What I learned by winning – a LOT – this year

I have been fortunate to work with some great coaches and players this year.  On the professional level the team I work with made it to the finals of the WNBA championship. On the Division 1 collegiate level I have 3 teams that will be playing in the NCAA tournament this week.  However, I would bet you that if you asked any of these coaches about the number of wins they have they’d be hard pressed to give you an accurate number. Don’t get me wrong they are each highly, highly competitive people, but the numbers themselves are not the measurement of success they use.


It would be easy for me to sit here and write about all the reasons that these teams won because of the massive impact of sport psychology – my work and role within each team. But that isn’t the direction I am going to go at all. In fact, it may be the opposite of that. There is no way to quantify the impact of my role in helping these teams to reach really high performance success. I know that it’s there it’s just really difficult to find a metric that could measure it.


However, what I have started to think about is why are they so successful?  Here’s what I know – all four coaches are very different – age, years of experience, tactical style of play, what they emphasize, how they teach, etc. Yet, what they do share is that each of them believes that we coach humans and not jersey numbers. They believe that they must equip their players with everything they can within their resources to help develop them as a whole person.  This includes training on recovery, nutrition, hydration, sleep, strength, and giving back to those that are less fortunate than them. It also includes teaching them about mental and emotional growth.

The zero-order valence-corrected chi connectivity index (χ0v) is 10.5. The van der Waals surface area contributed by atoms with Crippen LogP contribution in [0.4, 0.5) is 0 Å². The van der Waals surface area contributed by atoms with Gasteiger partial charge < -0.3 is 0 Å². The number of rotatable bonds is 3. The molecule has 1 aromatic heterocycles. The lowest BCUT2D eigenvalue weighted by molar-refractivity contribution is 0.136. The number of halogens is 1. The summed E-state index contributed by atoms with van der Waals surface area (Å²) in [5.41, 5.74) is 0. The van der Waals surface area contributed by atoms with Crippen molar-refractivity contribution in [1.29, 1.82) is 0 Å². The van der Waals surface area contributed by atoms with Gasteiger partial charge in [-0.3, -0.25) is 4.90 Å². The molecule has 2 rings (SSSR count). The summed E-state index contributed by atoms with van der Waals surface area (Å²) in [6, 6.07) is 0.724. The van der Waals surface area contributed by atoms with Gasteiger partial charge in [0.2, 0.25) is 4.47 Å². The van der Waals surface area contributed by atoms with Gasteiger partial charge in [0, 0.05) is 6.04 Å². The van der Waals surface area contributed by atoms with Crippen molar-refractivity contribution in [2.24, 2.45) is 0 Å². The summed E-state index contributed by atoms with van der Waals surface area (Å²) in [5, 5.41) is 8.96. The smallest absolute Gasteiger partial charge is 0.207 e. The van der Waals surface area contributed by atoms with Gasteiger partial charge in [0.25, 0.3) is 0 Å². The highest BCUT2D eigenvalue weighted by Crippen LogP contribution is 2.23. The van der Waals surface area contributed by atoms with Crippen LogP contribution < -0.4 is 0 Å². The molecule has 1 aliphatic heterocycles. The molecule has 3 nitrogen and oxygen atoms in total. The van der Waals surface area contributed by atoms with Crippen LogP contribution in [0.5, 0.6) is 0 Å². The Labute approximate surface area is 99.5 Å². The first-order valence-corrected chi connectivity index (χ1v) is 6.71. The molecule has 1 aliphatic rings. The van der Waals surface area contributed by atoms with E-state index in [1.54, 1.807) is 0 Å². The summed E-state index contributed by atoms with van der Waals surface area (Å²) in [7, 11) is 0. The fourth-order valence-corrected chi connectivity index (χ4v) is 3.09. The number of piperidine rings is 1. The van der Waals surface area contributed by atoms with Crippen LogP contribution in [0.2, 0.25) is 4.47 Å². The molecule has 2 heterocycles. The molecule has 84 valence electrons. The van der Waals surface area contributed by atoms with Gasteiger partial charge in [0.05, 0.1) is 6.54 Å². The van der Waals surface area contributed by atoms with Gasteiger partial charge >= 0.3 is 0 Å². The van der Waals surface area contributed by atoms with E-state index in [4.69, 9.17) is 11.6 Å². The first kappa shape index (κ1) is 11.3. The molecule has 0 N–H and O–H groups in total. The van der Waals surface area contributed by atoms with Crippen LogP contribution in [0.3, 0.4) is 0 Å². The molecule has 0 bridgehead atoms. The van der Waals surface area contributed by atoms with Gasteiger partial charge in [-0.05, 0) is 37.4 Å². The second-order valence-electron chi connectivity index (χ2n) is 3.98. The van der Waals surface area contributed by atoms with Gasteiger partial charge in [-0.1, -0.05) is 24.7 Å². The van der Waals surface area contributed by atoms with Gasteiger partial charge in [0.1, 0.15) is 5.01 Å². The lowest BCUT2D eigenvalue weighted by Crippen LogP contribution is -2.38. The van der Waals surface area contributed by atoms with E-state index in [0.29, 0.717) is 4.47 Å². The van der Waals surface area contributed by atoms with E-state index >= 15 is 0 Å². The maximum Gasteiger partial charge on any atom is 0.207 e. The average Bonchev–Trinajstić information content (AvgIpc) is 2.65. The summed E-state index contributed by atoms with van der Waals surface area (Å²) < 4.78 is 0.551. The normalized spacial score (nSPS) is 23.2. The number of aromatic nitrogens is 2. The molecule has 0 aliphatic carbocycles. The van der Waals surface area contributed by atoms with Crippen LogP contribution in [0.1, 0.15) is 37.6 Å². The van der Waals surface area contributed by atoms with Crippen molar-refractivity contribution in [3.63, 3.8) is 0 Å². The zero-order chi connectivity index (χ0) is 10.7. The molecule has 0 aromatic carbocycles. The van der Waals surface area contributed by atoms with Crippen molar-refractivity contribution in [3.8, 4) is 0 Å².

I believe that they don’t feel that any one of these areas specifically is THE reason for the success. Instead they believe that EACH of these together helps their players to find their ultimate potential. And if they can help them reach their own individual potential then it places them in the best position to reach their highest collective success.  They believe that there is no single easy path to achievement, but instead a dedication to effective and healthy skills and habits done over and over again.


Essentially, just by feeling that the role of sport psychology is an important enough role to include within their programs/franchise that they are telling their players about what their culture is about. That EVERYTHING matters, and that THEY matter.  As cliché as it may be – that investing in the individual pays the greatest dividends. And that they trust that a dedicated focus on the process of success is way more important than focusing ON the success itself. A culture of success isn’t always about what you preach, but instead what you give your attention to.


Stuart Singer, M.Ed., and PsyD (ABD) is the Director of WellPerformance, a Mental Performance Coaching and Consulting practice, and the creator of the DoSo app https://t.co/R61vbpda4X . For more information regarding this topic he can be contacted at ssinger@wellperformancecoach.com or follow him on twitter @wellperformance, or instagram: wellperformance



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